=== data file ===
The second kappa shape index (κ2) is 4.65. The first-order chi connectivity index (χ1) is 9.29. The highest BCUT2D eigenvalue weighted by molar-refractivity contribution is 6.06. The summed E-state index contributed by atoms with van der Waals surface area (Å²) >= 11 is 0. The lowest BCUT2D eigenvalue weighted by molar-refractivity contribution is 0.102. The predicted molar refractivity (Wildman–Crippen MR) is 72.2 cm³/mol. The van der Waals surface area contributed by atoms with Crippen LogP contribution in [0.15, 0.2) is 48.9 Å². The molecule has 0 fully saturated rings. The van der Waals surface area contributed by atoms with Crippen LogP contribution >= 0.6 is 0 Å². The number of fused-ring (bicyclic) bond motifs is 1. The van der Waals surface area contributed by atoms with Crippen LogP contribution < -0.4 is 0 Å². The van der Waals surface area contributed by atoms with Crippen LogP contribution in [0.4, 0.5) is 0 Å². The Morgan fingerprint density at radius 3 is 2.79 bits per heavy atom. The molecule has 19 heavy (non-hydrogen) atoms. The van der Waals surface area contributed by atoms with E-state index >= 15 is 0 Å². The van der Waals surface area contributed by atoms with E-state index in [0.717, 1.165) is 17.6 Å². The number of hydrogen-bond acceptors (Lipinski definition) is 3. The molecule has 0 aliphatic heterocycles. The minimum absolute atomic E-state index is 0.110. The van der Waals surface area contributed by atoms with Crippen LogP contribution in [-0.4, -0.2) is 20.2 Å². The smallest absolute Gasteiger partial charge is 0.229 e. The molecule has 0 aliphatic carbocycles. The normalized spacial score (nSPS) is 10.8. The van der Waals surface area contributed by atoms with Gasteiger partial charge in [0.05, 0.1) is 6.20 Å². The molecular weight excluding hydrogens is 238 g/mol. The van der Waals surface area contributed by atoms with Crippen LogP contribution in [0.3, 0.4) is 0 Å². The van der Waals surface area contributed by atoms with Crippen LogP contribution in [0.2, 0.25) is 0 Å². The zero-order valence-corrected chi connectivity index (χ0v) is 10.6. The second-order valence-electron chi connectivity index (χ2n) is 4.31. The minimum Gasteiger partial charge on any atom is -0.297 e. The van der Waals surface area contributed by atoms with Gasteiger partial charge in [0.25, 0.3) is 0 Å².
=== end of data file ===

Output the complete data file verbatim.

The second kappa shape index (κ2) is 4.65. The first-order chi connectivity index (χ1) is 9.29. The highest BCUT2D eigenvalue weighted by molar-refractivity contribution is 6.06. The summed E-state index contributed by atoms with van der Waals surface area (Å²) >= 11 is 0. The lowest BCUT2D eigenvalue weighted by molar-refractivity contribution is 0.102. The predicted molar refractivity (Wildman–Crippen MR) is 72.2 cm³/mol. The van der Waals surface area contributed by atoms with Crippen LogP contribution in [0.15, 0.2) is 48.9 Å². The molecule has 0 fully saturated rings. The van der Waals surface area contributed by atoms with Crippen LogP contribution >= 0.6 is 0 Å². The number of fused-ring (bicyclic) bond motifs is 1. The van der Waals surface area contributed by atoms with Crippen LogP contribution < -0.4 is 0 Å². The van der Waals surface area contributed by atoms with Crippen LogP contribution in [0.4, 0.5) is 0 Å². The Morgan fingerprint density at radius 3 is 2.79 bits per heavy atom. The molecule has 19 heavy (non-hydrogen) atoms. The van der Waals surface area contributed by atoms with E-state index >= 15 is 0 Å². The van der Waals surface area contributed by atoms with E-state index in [0.717, 1.165) is 17.6 Å². The number of hydrogen-bond acceptors (Lipinski definition) is 3. The molecule has 0 aliphatic heterocycles. The minimum absolute atomic E-state index is 0.110. The van der Waals surface area contributed by atoms with Crippen LogP contribution in [-0.4, -0.2) is 20.2 Å². The smallest absolute Gasteiger partial charge is 0.229 e. The molecule has 0 aliphatic carbocycles. The normalized spacial score (nSPS) is 10.8. The van der Waals surface area contributed by atoms with Gasteiger partial charge in [0.05, 0.1) is 6.20 Å². The molecular weight excluding hydrogens is 238 g/mol. The van der Waals surface area contributed by atoms with Crippen LogP contribution in [0.3, 0.4) is 0 Å². The van der Waals surface area contributed by atoms with Crippen LogP contribution in [0.2, 0.25) is 0 Å². The zero-order valence-corrected chi connectivity index (χ0v) is 10.6. The second-order valence-electron chi connectivity index (χ2n) is 4.31. The minimum Gasteiger partial charge on any atom is -0.297 e. The van der Waals surface area contributed by atoms with Gasteiger partial charge in [0.25, 0.3) is 0 Å².